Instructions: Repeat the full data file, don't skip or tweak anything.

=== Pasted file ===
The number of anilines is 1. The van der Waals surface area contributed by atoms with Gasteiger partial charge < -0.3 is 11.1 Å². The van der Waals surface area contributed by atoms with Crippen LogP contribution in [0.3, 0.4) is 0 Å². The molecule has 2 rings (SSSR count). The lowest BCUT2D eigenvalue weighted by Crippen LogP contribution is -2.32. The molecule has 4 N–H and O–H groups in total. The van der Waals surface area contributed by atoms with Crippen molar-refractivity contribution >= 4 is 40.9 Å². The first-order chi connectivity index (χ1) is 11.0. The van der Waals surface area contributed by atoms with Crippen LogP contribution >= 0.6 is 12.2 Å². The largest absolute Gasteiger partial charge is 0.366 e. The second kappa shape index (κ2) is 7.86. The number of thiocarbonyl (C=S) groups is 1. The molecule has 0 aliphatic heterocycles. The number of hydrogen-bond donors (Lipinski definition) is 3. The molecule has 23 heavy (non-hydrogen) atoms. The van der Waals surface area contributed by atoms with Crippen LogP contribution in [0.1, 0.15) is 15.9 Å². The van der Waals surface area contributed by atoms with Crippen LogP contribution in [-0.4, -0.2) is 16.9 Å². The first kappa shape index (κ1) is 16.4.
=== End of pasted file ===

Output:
The number of anilines is 1. The van der Waals surface area contributed by atoms with Gasteiger partial charge < -0.3 is 11.1 Å². The van der Waals surface area contributed by atoms with Crippen LogP contribution in [0.3, 0.4) is 0 Å². The molecule has 2 rings (SSSR count). The lowest BCUT2D eigenvalue weighted by Crippen LogP contribution is -2.32. The molecule has 4 N–H and O–H groups in total. The van der Waals surface area contributed by atoms with Crippen molar-refractivity contribution >= 4 is 40.9 Å². The first-order chi connectivity index (χ1) is 11.0. The van der Waals surface area contributed by atoms with Crippen LogP contribution >= 0.6 is 12.2 Å². The largest absolute Gasteiger partial charge is 0.366 e. The second kappa shape index (κ2) is 7.86. The number of thiocarbonyl (C=S) groups is 1. The molecule has 0 aliphatic heterocycles. The number of hydrogen-bond donors (Lipinski definition) is 3. The molecule has 23 heavy (non-hydrogen) atoms. The van der Waals surface area contributed by atoms with Crippen LogP contribution in [0.1, 0.15) is 15.9 Å². The van der Waals surface area contributed by atoms with Crippen LogP contribution in [-0.4, -0.2) is 16.9 Å². The first kappa shape index (κ1) is 16.4.